Walcott, whose newsroom was credited with being among the few that repeatedly questioned prewar Iraq intelligence, says reporters on that beat have to ignore any temptation to hold back or fear retribution.

He adds that none should expect a wide-open administration given Obama’s record on the campaign trail: “I am not holding out hope that this administration will set a new standard for transparency. My impression is that the campaign had expressed a certain amount of control.”

Steven Thomma, who covered the Clinton Administration for the former Knight Ridder bureau and now will take over a McClatchy White House post, agrees. “Every White House is more
controlling than the one before,” he says. “There is probably a false assumption that he is accessible. I did not see a lot of interviews. Obama was not doing them at all.”

Charles J. Lewis, Washington bureau chief for Hearst, echoes that view. “Obama has not been very accessible,” he says. “But all presidents are controlling in their own way.”

So will Obama’s historic achievement help him deflect some press scrutiny? “There is an added dimension to covering Obama because he is different than any other president,” says Dean Baquet, The New York Times’ Washington bureau chief. “But I don’t see any conflict in being an aggressive news bureau. We will be as aggressive as we always are.”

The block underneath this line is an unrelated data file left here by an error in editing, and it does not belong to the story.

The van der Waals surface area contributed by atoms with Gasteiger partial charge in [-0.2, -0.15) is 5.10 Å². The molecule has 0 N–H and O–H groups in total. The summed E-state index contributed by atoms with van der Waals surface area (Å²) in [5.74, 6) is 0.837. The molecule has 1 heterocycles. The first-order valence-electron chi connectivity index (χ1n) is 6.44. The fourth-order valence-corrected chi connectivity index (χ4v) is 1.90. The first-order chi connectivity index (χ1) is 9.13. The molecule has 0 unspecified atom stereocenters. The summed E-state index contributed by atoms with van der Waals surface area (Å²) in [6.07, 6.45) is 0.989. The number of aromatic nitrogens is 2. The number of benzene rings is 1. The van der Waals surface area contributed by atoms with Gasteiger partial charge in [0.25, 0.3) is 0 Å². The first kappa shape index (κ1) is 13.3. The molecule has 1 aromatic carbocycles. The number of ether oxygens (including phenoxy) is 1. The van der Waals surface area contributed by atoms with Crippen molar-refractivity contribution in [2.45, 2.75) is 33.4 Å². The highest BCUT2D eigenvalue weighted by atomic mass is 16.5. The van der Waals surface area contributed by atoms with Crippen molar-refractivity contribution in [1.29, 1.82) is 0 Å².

Adds Andy Alexander, bureau chief of Cox Newspapers’ D.C. office, “It is a difficult question for me to answer because the only way I know is to scrutinize.” Jim Vandehei, executive editor of Politico and a veteran White House reporter for The Washington Post and The Wall Street Journal, fears that too much emphasis on Obama the man, and the history, could take away from digging and policy reporting: “There is a danger that all of the emphasis is on Obama, the first black president and the cultural change.”